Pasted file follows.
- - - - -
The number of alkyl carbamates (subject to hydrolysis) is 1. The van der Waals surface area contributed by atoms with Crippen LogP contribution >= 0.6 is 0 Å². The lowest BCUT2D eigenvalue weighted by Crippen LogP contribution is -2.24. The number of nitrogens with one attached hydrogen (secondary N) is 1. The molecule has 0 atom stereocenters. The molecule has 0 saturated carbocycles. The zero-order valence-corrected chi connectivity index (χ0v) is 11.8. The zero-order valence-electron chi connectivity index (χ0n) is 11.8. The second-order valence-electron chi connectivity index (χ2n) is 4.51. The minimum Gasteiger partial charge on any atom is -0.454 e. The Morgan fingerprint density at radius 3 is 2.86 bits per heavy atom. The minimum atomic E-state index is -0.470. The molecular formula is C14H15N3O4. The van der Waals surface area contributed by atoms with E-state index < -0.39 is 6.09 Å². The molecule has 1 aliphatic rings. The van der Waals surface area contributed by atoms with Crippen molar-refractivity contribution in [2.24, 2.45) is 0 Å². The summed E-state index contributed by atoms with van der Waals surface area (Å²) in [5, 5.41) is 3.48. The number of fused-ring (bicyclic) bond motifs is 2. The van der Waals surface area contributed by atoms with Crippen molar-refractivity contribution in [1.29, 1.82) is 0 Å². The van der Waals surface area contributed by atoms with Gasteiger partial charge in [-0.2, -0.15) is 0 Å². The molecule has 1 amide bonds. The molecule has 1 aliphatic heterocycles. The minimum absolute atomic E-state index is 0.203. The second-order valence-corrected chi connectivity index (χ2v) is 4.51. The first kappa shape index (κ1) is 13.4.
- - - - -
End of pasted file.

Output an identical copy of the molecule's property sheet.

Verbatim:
The number of alkyl carbamates (subject to hydrolysis) is 1. The van der Waals surface area contributed by atoms with Crippen LogP contribution >= 0.6 is 0 Å². The lowest BCUT2D eigenvalue weighted by Crippen LogP contribution is -2.24. The number of nitrogens with one attached hydrogen (secondary N) is 1. The molecule has 0 atom stereocenters. The molecule has 0 saturated carbocycles. The zero-order valence-corrected chi connectivity index (χ0v) is 11.8. The zero-order valence-electron chi connectivity index (χ0n) is 11.8. The second-order valence-electron chi connectivity index (χ2n) is 4.51. The minimum Gasteiger partial charge on any atom is -0.454 e. The Morgan fingerprint density at radius 3 is 2.86 bits per heavy atom. The minimum atomic E-state index is -0.470. The molecular formula is C14H15N3O4. The van der Waals surface area contributed by atoms with E-state index < -0.39 is 6.09 Å². The molecule has 1 aliphatic rings. The van der Waals surface area contributed by atoms with Crippen molar-refractivity contribution in [2.24, 2.45) is 0 Å². The summed E-state index contributed by atoms with van der Waals surface area (Å²) in [5, 5.41) is 3.48. The number of fused-ring (bicyclic) bond motifs is 2. The van der Waals surface area contributed by atoms with Crippen molar-refractivity contribution in [1.29, 1.82) is 0 Å². The van der Waals surface area contributed by atoms with Gasteiger partial charge in [-0.2, -0.15) is 0 Å². The molecule has 1 amide bonds. The molecule has 1 aliphatic heterocycles. The minimum absolute atomic E-state index is 0.203. The second-order valence-corrected chi connectivity index (χ2v) is 4.51. The first kappa shape index (κ1) is 13.4.